Fannie, Freddie Take Massive Noncash Charges

They use "valuation allowance" against deferred tax asset balances to produce Q3 amounts of $21.4b and $14.3b, respectively.

The third quarter earnings reports for both Fannie Mae and Freddie Mac embody massive noncash charges resulting, primarily, from the each entity’s establishment of a substantial “valuation allowance” against its deferred tax asset balance.

A deferred tax asset represents the tax effect of “deductible temporary differences” — the amount by which the tax basis of an asset exceeds its book carrying amount. Here, deductible temporary differences arise from the writedown or writeoff of loans and securities for book purposes in advance of the time these charges are taken for tax purposes.

An entity is required to establish a valuation allowance against its deferred tax assets where, based on the weight of available evidence, it is more likely than not that all or a portion of the deferred tax asset will not be realized. Here, that weight is decidedly negative, and the fact that these entities have been reporting losses for the past 12 quarters provides irrefutable evidence that a valuation allowance is necessary.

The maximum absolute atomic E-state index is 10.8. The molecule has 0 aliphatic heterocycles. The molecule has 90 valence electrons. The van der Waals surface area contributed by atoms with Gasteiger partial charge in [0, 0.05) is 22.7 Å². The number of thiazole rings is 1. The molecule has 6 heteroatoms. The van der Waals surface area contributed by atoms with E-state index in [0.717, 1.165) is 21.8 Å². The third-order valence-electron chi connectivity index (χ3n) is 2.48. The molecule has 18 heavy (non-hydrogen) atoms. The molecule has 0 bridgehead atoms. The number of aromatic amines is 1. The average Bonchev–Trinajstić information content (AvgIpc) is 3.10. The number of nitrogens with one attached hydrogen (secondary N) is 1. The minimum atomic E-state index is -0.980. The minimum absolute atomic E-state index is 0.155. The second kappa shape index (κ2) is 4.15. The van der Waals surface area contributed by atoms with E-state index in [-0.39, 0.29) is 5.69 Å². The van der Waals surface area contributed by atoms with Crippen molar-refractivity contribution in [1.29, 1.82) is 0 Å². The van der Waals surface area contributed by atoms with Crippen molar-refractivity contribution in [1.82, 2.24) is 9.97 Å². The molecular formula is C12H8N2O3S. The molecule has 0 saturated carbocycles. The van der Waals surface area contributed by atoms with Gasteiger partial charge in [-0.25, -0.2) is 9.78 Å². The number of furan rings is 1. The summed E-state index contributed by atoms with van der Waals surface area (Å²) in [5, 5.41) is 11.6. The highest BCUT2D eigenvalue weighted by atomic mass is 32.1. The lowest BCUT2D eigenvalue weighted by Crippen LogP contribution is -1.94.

When a valuation allowance is established, or an existing valuation allowance is “enhanced,” earnings are penalized because the entity’s provision for income taxes is correspondingly increased. Fannie Mae and Freddie Mac are government-sponsored mortgage entities.

In Fannie’s case, a valuation allowance amounting to $21.4 billion was established in the third quarter. In the case of Freddie, a valuation allowance amounting to $14.3 was so established. In each case, however, the company still has an unencumbered (by a valuation allowance) balance of net deferred tax assets.

In Fannie’s case the unencumbered amount is $4.6 billion; in Freddie’s case, it is just shy of $12 billion. A valuation allowance was not established for the deferred tax asset related to unrealized losses recorded in “other comprehensive income” with respect to “available for sale” securities.

The companies believe that these amounts will be recoverable because they each have the “intent and ability” to hold these securities until recovery of the unrealized losses. Accordingly, if this belief is later demonstrated to be overly optimistic, the valuation allowances established by each entity may have to be enhanced, with the result that additional noncash charges (which, nevertheless, impair capital) may be incurred.

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